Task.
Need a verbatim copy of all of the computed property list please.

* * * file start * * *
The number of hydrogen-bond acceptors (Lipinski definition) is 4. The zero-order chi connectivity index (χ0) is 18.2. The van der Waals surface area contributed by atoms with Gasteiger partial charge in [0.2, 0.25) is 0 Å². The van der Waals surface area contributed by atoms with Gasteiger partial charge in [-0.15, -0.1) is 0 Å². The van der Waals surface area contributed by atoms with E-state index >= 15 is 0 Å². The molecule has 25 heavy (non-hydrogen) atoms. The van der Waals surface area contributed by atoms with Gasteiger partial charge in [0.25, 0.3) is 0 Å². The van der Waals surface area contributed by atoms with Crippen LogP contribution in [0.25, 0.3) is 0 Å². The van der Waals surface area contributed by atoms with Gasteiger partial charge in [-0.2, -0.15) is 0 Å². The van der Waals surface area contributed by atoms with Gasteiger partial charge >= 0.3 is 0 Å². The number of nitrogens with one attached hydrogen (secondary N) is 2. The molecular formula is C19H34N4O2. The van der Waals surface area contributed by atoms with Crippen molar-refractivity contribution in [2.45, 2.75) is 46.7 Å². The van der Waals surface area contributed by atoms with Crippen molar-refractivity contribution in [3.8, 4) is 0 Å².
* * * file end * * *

The number of hydrogen-bond acceptors (Lipinski definition) is 4. The zero-order chi connectivity index (χ0) is 18.2. The van der Waals surface area contributed by atoms with Gasteiger partial charge in [0.2, 0.25) is 0 Å². The van der Waals surface area contributed by atoms with Gasteiger partial charge in [-0.15, -0.1) is 0 Å². The van der Waals surface area contributed by atoms with E-state index >= 15 is 0 Å². The molecule has 25 heavy (non-hydrogen) atoms. The van der Waals surface area contributed by atoms with Gasteiger partial charge in [0.25, 0.3) is 0 Å². The van der Waals surface area contributed by atoms with Crippen LogP contribution in [0.25, 0.3) is 0 Å². The van der Waals surface area contributed by atoms with Gasteiger partial charge in [-0.2, -0.15) is 0 Å². The van der Waals surface area contributed by atoms with Gasteiger partial charge >= 0.3 is 0 Å². The number of nitrogens with one attached hydrogen (secondary N) is 2. The molecular formula is C19H34N4O2. The van der Waals surface area contributed by atoms with Crippen molar-refractivity contribution in [2.45, 2.75) is 46.7 Å². The van der Waals surface area contributed by atoms with Crippen molar-refractivity contribution in [3.8, 4) is 0 Å².